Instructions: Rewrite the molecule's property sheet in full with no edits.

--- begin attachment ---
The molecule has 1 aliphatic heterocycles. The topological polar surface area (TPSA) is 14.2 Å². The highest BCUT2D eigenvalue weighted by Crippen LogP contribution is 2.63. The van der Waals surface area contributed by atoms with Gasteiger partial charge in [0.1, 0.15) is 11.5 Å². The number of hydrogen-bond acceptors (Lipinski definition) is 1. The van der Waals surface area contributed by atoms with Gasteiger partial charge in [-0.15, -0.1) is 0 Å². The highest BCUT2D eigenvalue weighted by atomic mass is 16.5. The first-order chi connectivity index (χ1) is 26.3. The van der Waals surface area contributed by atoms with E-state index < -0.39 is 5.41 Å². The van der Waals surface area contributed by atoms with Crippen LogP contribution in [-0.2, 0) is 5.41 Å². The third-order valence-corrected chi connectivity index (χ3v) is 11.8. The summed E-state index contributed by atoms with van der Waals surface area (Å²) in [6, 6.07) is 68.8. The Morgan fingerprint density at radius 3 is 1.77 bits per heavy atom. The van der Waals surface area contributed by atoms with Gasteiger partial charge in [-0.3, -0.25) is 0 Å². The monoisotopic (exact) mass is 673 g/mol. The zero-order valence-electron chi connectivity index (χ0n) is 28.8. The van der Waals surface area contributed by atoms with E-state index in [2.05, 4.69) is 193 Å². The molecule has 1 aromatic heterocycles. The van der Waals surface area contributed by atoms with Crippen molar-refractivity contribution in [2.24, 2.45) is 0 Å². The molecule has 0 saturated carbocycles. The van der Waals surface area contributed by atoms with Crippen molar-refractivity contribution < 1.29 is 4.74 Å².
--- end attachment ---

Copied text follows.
The molecule has 1 aliphatic heterocycles. The topological polar surface area (TPSA) is 14.2 Å². The highest BCUT2D eigenvalue weighted by Crippen LogP contribution is 2.63. The van der Waals surface area contributed by atoms with Gasteiger partial charge in [0.1, 0.15) is 11.5 Å². The number of hydrogen-bond acceptors (Lipinski definition) is 1. The van der Waals surface area contributed by atoms with Gasteiger partial charge in [-0.15, -0.1) is 0 Å². The highest BCUT2D eigenvalue weighted by atomic mass is 16.5. The first-order chi connectivity index (χ1) is 26.3. The van der Waals surface area contributed by atoms with E-state index < -0.39 is 5.41 Å². The van der Waals surface area contributed by atoms with Crippen LogP contribution in [-0.2, 0) is 5.41 Å². The third-order valence-corrected chi connectivity index (χ3v) is 11.8. The summed E-state index contributed by atoms with van der Waals surface area (Å²) in [6, 6.07) is 68.8. The Morgan fingerprint density at radius 3 is 1.77 bits per heavy atom. The van der Waals surface area contributed by atoms with Gasteiger partial charge in [-0.3, -0.25) is 0 Å². The monoisotopic (exact) mass is 673 g/mol. The zero-order valence-electron chi connectivity index (χ0n) is 28.8. The van der Waals surface area contributed by atoms with E-state index in [2.05, 4.69) is 193 Å². The molecule has 1 aromatic heterocycles. The van der Waals surface area contributed by atoms with Crippen molar-refractivity contribution in [2.24, 2.45) is 0 Å². The molecule has 0 saturated carbocycles. The van der Waals surface area contributed by atoms with Crippen molar-refractivity contribution < 1.29 is 4.74 Å².